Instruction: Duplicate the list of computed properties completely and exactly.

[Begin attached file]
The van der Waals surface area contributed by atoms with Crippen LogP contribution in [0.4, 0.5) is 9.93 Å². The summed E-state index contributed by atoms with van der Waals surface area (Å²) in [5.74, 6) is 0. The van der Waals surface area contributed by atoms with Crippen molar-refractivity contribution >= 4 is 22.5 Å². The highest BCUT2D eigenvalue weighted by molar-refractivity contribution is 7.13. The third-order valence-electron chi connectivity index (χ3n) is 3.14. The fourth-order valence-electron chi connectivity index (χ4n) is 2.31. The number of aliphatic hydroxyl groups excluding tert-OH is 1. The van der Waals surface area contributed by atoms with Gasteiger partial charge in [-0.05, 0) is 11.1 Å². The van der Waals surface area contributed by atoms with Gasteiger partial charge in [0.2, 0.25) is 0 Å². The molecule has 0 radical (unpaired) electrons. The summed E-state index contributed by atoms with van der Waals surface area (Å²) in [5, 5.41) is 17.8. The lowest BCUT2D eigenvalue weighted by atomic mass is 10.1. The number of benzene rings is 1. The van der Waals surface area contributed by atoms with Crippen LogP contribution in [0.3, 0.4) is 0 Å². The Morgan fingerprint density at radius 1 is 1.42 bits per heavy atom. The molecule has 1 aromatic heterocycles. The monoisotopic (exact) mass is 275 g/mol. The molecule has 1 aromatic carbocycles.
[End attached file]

The van der Waals surface area contributed by atoms with Crippen LogP contribution in [0.4, 0.5) is 9.93 Å². The summed E-state index contributed by atoms with van der Waals surface area (Å²) in [5.74, 6) is 0. The van der Waals surface area contributed by atoms with Crippen molar-refractivity contribution >= 4 is 22.5 Å². The highest BCUT2D eigenvalue weighted by molar-refractivity contribution is 7.13. The third-order valence-electron chi connectivity index (χ3n) is 3.14. The fourth-order valence-electron chi connectivity index (χ4n) is 2.31. The number of aliphatic hydroxyl groups excluding tert-OH is 1. The van der Waals surface area contributed by atoms with Gasteiger partial charge in [-0.05, 0) is 11.1 Å². The van der Waals surface area contributed by atoms with Gasteiger partial charge in [0.2, 0.25) is 0 Å². The molecule has 0 radical (unpaired) electrons. The summed E-state index contributed by atoms with van der Waals surface area (Å²) in [5, 5.41) is 17.8. The lowest BCUT2D eigenvalue weighted by atomic mass is 10.1. The number of benzene rings is 1. The van der Waals surface area contributed by atoms with Crippen LogP contribution in [0.3, 0.4) is 0 Å². The Morgan fingerprint density at radius 1 is 1.42 bits per heavy atom. The molecule has 1 aromatic heterocycles. The monoisotopic (exact) mass is 275 g/mol. The molecule has 1 aromatic carbocycles.